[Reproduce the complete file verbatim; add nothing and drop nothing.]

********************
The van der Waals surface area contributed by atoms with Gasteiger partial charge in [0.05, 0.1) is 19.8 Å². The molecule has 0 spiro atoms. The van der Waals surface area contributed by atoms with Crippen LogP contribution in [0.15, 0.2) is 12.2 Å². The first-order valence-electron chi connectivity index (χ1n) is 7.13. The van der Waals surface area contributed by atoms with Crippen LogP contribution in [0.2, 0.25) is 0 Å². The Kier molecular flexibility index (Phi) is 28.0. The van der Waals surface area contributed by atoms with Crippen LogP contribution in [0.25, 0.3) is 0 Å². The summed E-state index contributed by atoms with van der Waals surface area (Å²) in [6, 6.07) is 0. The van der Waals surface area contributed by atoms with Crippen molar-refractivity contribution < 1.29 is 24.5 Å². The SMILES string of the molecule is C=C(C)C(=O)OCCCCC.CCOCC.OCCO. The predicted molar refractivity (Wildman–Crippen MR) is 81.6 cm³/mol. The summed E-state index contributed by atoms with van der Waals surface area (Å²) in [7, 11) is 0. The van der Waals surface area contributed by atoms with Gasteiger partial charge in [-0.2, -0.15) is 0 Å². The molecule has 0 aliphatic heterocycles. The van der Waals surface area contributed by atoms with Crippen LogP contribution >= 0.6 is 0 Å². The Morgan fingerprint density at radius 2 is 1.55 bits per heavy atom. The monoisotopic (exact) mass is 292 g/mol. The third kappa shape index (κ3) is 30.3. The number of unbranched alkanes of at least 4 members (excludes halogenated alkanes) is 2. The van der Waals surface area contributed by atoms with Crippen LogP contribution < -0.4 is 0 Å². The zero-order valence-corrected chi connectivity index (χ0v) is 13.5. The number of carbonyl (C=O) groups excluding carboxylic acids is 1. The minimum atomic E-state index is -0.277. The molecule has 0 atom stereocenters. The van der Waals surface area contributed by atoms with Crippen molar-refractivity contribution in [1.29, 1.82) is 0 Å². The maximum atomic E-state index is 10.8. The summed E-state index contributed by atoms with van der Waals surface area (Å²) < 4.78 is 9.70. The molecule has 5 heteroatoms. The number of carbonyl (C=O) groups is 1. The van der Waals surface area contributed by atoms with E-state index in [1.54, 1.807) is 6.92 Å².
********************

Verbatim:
The van der Waals surface area contributed by atoms with Gasteiger partial charge in [0.05, 0.1) is 19.8 Å². The molecule has 0 spiro atoms. The van der Waals surface area contributed by atoms with Crippen LogP contribution in [0.15, 0.2) is 12.2 Å². The first-order valence-electron chi connectivity index (χ1n) is 7.13. The van der Waals surface area contributed by atoms with Crippen LogP contribution in [0.2, 0.25) is 0 Å². The Kier molecular flexibility index (Phi) is 28.0. The van der Waals surface area contributed by atoms with Crippen LogP contribution in [0.25, 0.3) is 0 Å². The summed E-state index contributed by atoms with van der Waals surface area (Å²) in [6, 6.07) is 0. The van der Waals surface area contributed by atoms with Crippen molar-refractivity contribution < 1.29 is 24.5 Å². The SMILES string of the molecule is C=C(C)C(=O)OCCCCC.CCOCC.OCCO. The predicted molar refractivity (Wildman–Crippen MR) is 81.6 cm³/mol. The summed E-state index contributed by atoms with van der Waals surface area (Å²) in [7, 11) is 0. The van der Waals surface area contributed by atoms with Gasteiger partial charge in [-0.2, -0.15) is 0 Å². The molecule has 0 aliphatic heterocycles. The van der Waals surface area contributed by atoms with Crippen LogP contribution >= 0.6 is 0 Å². The Morgan fingerprint density at radius 2 is 1.55 bits per heavy atom. The monoisotopic (exact) mass is 292 g/mol. The third kappa shape index (κ3) is 30.3. The number of unbranched alkanes of at least 4 members (excludes halogenated alkanes) is 2. The van der Waals surface area contributed by atoms with Crippen LogP contribution < -0.4 is 0 Å². The zero-order valence-corrected chi connectivity index (χ0v) is 13.5. The number of carbonyl (C=O) groups excluding carboxylic acids is 1. The minimum atomic E-state index is -0.277. The molecule has 0 atom stereocenters. The van der Waals surface area contributed by atoms with Crippen molar-refractivity contribution in [1.29, 1.82) is 0 Å². The maximum atomic E-state index is 10.8. The summed E-state index contributed by atoms with van der Waals surface area (Å²) < 4.78 is 9.70. The molecule has 5 heteroatoms. The number of carbonyl (C=O) groups is 1. The van der Waals surface area contributed by atoms with E-state index in [1.54, 1.807) is 6.92 Å².